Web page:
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February 14, 2005
Becker and Posner on Medicare
This week's discussion at the Becker-Posner blog -- which I should be linking to far more often -- concerns prescription drugs and medicare. (Econlog notices as well.) Posner leads off with an observation that I have long thought unjustifiably ignored by conservative critics of the administration's prescription-drug benefit plan.
Given Medicare, I do not think that there is a principled objection to including a prescription-drug benefit in it. Suppose Medicare were limited to hospital treatment. Then critics would say, that’s absurd—it will only impel people to get hospital treatment that would cost society (though not the patient) less in a non-hospital setting. It is similarly questionable to exclude prescription drugs from Medicare coverage. Drugs are substitutes for other forms of medical treatment in many situations; therefore excluding them from coverage will induce people to seek other forms of treatment that may cost society more to provide... This means, by the way, that in calculating the net social cost of the prescription-drug benefit, the cost of other treatments for which drugs, with their cost to the patient reduced by the Medicare subsidy, will substitute should be subtracted.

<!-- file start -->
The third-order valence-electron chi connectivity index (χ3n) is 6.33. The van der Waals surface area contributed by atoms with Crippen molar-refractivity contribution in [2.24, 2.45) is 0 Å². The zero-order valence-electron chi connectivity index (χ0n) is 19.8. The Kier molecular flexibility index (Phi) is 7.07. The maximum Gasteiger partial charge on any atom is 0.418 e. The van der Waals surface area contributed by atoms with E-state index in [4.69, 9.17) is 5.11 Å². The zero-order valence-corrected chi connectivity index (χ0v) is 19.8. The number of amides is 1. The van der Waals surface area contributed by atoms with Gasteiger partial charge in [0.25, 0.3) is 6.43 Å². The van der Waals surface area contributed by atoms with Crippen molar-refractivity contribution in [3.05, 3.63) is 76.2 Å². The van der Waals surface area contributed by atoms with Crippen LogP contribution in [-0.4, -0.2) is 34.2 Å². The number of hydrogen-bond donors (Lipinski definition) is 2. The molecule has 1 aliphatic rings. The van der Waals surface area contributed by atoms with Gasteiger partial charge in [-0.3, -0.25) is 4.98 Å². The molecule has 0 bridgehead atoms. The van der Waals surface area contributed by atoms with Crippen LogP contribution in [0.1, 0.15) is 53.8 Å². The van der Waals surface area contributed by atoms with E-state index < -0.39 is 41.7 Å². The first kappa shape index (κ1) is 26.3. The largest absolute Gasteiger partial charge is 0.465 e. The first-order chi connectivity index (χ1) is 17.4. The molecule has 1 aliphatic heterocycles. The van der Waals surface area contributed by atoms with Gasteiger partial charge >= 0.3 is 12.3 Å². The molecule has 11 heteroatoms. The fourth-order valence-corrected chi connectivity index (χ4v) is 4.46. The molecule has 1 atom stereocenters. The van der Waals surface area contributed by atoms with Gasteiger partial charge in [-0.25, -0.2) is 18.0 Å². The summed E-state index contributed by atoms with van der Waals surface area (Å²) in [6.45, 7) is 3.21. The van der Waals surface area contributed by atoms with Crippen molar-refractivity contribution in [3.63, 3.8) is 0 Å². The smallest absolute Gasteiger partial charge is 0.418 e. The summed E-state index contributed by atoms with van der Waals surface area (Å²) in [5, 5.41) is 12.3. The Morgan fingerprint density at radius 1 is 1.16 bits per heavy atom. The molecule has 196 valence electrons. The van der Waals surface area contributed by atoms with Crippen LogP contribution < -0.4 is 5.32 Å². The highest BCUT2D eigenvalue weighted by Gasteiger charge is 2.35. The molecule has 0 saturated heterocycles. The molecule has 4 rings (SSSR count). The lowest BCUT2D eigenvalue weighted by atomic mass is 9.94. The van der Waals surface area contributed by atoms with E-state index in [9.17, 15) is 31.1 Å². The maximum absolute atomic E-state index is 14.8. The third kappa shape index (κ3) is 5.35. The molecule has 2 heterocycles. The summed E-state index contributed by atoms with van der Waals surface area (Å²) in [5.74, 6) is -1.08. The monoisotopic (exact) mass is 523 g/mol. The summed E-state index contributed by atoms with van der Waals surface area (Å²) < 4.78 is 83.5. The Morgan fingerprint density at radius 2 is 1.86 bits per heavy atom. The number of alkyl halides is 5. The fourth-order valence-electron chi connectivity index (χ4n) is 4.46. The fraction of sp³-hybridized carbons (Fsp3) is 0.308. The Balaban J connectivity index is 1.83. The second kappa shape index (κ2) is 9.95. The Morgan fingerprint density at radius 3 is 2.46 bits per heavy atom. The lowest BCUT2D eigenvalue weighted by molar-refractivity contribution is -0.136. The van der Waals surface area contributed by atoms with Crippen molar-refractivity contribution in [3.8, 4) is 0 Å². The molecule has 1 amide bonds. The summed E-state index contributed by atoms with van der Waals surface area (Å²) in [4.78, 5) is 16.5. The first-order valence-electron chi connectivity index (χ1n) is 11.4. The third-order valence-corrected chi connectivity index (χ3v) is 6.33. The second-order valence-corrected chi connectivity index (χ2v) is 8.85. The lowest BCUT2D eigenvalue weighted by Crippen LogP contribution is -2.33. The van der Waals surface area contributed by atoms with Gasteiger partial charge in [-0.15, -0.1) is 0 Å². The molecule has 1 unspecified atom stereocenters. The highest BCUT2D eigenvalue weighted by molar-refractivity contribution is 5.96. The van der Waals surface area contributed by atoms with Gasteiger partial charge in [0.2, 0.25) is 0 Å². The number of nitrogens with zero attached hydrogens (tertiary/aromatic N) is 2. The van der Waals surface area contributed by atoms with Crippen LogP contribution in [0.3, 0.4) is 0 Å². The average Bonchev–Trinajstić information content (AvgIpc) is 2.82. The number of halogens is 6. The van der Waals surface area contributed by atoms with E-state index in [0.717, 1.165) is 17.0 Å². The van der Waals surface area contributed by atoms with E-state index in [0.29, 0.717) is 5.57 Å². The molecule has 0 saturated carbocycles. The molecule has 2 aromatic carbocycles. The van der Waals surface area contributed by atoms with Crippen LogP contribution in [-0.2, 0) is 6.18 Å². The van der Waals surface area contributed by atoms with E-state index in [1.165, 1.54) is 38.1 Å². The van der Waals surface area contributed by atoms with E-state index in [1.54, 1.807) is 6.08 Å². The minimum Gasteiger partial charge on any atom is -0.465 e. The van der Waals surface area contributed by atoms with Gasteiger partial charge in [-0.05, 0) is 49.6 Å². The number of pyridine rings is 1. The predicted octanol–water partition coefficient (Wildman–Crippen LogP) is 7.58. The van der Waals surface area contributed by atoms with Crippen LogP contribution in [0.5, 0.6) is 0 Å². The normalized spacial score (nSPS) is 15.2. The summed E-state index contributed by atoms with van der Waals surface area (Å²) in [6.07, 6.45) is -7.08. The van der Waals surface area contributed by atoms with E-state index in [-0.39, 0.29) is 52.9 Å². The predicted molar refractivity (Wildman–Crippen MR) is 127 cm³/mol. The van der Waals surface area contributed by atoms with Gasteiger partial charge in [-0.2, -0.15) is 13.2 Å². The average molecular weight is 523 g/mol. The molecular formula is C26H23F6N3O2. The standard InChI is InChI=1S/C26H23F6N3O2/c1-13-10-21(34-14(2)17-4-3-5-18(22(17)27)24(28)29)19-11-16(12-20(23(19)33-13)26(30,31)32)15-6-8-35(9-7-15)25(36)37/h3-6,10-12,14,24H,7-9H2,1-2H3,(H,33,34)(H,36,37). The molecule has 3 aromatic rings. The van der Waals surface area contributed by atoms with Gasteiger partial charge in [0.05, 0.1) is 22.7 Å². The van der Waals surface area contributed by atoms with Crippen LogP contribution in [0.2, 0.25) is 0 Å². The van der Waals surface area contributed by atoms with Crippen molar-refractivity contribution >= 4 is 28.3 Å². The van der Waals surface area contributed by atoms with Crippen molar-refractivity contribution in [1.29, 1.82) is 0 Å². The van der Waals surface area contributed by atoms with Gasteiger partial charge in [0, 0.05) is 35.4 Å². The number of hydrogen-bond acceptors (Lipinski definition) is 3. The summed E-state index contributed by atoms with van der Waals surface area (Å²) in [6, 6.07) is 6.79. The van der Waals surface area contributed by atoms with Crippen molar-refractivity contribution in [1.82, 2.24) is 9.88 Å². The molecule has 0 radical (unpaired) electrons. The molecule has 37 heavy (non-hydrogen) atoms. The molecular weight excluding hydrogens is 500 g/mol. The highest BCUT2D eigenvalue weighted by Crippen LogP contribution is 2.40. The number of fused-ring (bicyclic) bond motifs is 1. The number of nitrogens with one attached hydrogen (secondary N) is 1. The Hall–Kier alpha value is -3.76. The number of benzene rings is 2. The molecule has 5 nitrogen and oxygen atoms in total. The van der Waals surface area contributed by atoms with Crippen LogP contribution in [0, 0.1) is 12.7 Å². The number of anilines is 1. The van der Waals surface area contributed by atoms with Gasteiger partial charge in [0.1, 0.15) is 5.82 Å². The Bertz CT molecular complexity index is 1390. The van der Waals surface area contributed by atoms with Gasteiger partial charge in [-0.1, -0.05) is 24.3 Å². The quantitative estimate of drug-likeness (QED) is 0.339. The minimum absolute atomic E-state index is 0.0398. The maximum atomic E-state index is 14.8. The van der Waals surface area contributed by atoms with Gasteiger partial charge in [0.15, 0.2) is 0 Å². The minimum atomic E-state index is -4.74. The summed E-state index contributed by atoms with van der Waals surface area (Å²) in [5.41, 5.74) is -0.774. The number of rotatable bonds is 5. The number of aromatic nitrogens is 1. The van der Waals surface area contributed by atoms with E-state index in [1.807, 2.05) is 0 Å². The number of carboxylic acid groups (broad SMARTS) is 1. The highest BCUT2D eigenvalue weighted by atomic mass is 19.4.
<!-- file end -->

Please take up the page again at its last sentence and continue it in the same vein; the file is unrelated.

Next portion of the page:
And Becker agrees.
Given that the U.S. is unlikely to be able to prevent excessive use of expensive options, we should try to find more approaches that are relatively cheap to use to treat additional patients, even when those patients are better treated in other ways. New drugs and improved understanding of the medical value of proper nutrition may both have high development costs, but they are cheap to extend to additional users, especially after patents expire and cheap generics enter. By contrast, hospitals have relatively constant costs of adding additional patients.
So I agree with Posner for this reason mainly, but also for the reasons he gives, that medicare and other medical systems should include drug coverage.
He does, however, note a well-known peculiarity in the current program.
For persons who elect this coverage, it pays fully up to the first $250 per year of drug expenses, then has no coverage-the famous “donut”- for additional drug expenses in the middle range, and finally it has insufficient coverage at the very high end. The total cost of this program could be significantly cut while eliminating the “donut” and raising high-end coverage by adding a sizeable deductible, perhaps as large as $1000.
The "Given Medicare" proviso in Posner's comment is the tip off that he is not so thrilled with the program in the first place.
As a matter of economic principle (and I think social justice as well), Medicare should be abolished. Then the principal government medical-payment program would be Medicaid, a means-based system of social insurance that is part of the safety net for the indigent. Were Medicare abolished, the nonpoor would finance health care in their old age by buying health insurance when they were young. Insurance companies would sell policies with generous deductible and copayment provisions in order to discourage frivolous expenditures on health care and induce careful shopping among health-care providers.